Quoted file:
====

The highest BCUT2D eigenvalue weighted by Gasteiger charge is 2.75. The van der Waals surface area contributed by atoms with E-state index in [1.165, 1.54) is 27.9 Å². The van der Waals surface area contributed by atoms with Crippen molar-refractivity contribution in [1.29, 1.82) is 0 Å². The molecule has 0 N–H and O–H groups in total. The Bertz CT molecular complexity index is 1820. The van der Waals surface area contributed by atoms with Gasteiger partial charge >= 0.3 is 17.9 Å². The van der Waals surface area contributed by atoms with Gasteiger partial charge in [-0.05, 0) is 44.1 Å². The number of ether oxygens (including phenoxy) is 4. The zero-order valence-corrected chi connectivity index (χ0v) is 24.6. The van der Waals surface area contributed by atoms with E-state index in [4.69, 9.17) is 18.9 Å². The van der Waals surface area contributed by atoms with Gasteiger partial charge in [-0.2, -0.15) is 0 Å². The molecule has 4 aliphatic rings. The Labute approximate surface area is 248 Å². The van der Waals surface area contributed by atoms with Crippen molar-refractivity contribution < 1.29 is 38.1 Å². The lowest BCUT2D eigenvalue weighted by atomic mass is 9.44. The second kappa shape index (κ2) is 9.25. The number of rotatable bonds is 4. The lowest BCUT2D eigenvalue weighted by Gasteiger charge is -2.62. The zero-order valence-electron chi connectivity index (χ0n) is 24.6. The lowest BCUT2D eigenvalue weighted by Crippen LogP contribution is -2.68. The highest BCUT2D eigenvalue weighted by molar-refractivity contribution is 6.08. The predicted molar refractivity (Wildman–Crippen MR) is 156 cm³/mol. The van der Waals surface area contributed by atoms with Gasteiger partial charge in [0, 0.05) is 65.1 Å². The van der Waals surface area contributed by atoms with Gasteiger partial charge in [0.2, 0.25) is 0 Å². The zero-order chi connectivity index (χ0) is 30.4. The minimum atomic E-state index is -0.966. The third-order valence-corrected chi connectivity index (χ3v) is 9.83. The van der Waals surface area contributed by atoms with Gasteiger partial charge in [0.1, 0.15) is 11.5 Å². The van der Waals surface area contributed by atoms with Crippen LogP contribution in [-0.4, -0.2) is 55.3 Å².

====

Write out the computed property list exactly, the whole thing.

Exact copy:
The highest BCUT2D eigenvalue weighted by Gasteiger charge is 2.75. The van der Waals surface area contributed by atoms with E-state index in [1.165, 1.54) is 27.9 Å². The van der Waals surface area contributed by atoms with Crippen molar-refractivity contribution in [1.29, 1.82) is 0 Å². The molecule has 0 N–H and O–H groups in total. The Bertz CT molecular complexity index is 1820. The van der Waals surface area contributed by atoms with Gasteiger partial charge >= 0.3 is 17.9 Å². The van der Waals surface area contributed by atoms with Gasteiger partial charge in [-0.05, 0) is 44.1 Å². The number of ether oxygens (including phenoxy) is 4. The zero-order valence-corrected chi connectivity index (χ0v) is 24.6. The van der Waals surface area contributed by atoms with E-state index in [4.69, 9.17) is 18.9 Å². The van der Waals surface area contributed by atoms with Gasteiger partial charge in [-0.2, -0.15) is 0 Å². The molecule has 4 aliphatic rings. The Labute approximate surface area is 248 Å². The van der Waals surface area contributed by atoms with Crippen molar-refractivity contribution < 1.29 is 38.1 Å². The lowest BCUT2D eigenvalue weighted by atomic mass is 9.44. The second kappa shape index (κ2) is 9.25. The number of rotatable bonds is 4. The lowest BCUT2D eigenvalue weighted by Gasteiger charge is -2.62. The zero-order valence-electron chi connectivity index (χ0n) is 24.6. The lowest BCUT2D eigenvalue weighted by Crippen LogP contribution is -2.68. The highest BCUT2D eigenvalue weighted by molar-refractivity contribution is 6.08. The predicted molar refractivity (Wildman–Crippen MR) is 156 cm³/mol. The van der Waals surface area contributed by atoms with Gasteiger partial charge in [0, 0.05) is 65.1 Å². The van der Waals surface area contributed by atoms with Gasteiger partial charge in [0.2, 0.25) is 0 Å². The zero-order chi connectivity index (χ0) is 30.4. The minimum atomic E-state index is -0.966. The third-order valence-corrected chi connectivity index (χ3v) is 9.83. The van der Waals surface area contributed by atoms with Gasteiger partial charge in [0.1, 0.15) is 11.5 Å². The van der Waals surface area contributed by atoms with Crippen LogP contribution in [-0.4, -0.2) is 55.3 Å².